Quinn: Doing a show, it’s harder to make it feel unique or authentic. I’m not behind a studio microphone. I’m at my laptop, it has more of a DIY feel to it. I have to make something new and interesting every week without feeling bogged down. Constantly being on my laptop is hard. It’s just another screen I’m staring at for an hour.

Ciocca: I’ve been having trouble with the scheduling software. It’s a different process for DJs this semester. We’re going to be doing live remote broadcasting this semester. The new schedule will be out in a week or so, so then we’ll be able to train new DJs.

It’s a new experience with audio, too. Now every single week, I have to edit an hour long show. Balancing all the audio levels, writing a script for myself, then recording myself and editing my own recording. It probably takes about 3 or 4 hours to produce a one hour show.
 

How do you stay connected with your fellow students and workers at the station?

Ciocca: Our executive staff has weekly meetings, and I have everyone’s phone number. We’re like a little family. It’s sad that we can’t have in-person meetings. But it’s been good that we’ve been able to keep doing Zoom meetings. It was good to talk about things going in our lives. Staying connected in that way has been really nice. We all decided even if we didn’t have much to talk about that we would still have our meetings. And it’s made me happy knowing that there’s a certain time that I’m going to be talking to everyone.

Mejia-Ahrens: We decided to populate the website, stay active, use our social media platforms, to use everything available to us. If we see an artist we like, we’ll put it in our Instagram story. We use our own personal social media accounts to promote the station. We’ve always branded ourselves as a youth run, student led radio station. It’s just a few kids doing all of this! We want to let people know that it’s just something fun to do, whether you want to pursue radio as your passion or not.

Lapinski: I plan to just continue with our remote meetings and hopefully speak to more incoming students at the virtual Student Organization fair. I also helped launch a Spotlight DJ series this summer on our blog, which highlights different student DJs and is a really cool way to stay connected with all the people who contribute to our airwaves.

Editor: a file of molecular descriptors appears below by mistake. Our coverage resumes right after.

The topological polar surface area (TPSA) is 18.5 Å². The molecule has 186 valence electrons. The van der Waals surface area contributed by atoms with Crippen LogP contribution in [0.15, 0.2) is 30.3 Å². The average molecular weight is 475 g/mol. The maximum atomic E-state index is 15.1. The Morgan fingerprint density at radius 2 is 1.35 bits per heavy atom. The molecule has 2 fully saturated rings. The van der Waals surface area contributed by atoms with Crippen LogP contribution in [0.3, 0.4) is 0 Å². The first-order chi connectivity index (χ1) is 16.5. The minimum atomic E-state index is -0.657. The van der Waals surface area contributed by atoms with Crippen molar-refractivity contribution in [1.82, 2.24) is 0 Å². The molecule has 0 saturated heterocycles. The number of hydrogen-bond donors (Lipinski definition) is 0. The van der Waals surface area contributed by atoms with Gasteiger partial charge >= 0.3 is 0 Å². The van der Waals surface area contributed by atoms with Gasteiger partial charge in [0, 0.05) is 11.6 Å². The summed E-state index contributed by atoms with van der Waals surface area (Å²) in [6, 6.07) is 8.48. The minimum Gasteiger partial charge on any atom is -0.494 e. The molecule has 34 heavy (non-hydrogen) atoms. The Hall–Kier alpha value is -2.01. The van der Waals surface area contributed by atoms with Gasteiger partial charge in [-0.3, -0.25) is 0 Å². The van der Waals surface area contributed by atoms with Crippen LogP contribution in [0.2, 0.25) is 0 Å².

Any big ideas for what you’d like to see the station do this fall?

Mejia-Ahrens: We can continue to incorporate new programming onto our website. But what I’m really focused on is just making sure we are able to continue to run smoothly, even with everything going on. I want to see the radio station doesn’t take a devastating blow. I want to see all the creativity and all the excitement and revitalization that for some reason this situation may bring. I am very curious to see what younger DJs are going to do with their programs, now that they’re stuck at home and have a little bit more freedom. I’m lucky to have such a dedicated team of people wanting to see this radio station succeed, everyone that contributes to the radio station. Everyone is very excited about this broadcasting avenue we all share. We want to see it grow. We’re all very passionate about it. It rarely feels like a job. When my job consists of interviewing my favorite artists, choosing my favorite music I want to play on my program, it stops feeling like a job.

Quinn: I would like to see a virtual fest this year. I think that would be a lot of fun. Especially if we could do a feature on local musicians, like Loyola musicians. I think opening up opportunities to the rest of the school would be really cool. Still getting together with people, still being a community, is still very important.

Lapinski: I hope to see more Audio Production students and Communications students get involved at the station; especially freshmen because I know it will be hard to find community in a remote setting.  I would also love to book a virtual music festival on our Instagram page.  

Ciocca: I would like to work with artists and do livestreams if that’s possible. I would like us to have a fuller schedule than we have right now. I’m hoping that more students still feel like they can become a part of WLUW and feel encouraged to join the station.
 

How can students become more involved with the radio station?

Mejia-Ahrens: Just a couple of days ago, we opened up applications for the fall. Even though we’re fully remote, we’re accepting people for the fall. We’re trying to garner interest from younger students. We would have to teach them with remote software. We hope we get younger students so the station stays sustainable. The application is open to anyone. I’ve seen some of the applications coming in, a lot of people are incoming freshman or sophomores.

Quinn: This summer, our music director Allison has been coordinating a lot of interviews. I would like to see more interviews on our blog. I would love it if students who were interested in music journalism would write for the blog and talk to local artists. As school starts up and people start getting into a normal routine, I’d like to see our student volunteers do more than just a radio show.

 

Want to learn more about WLUW? Ever thought about applying to be a DJ? Visit their website and you can apply today!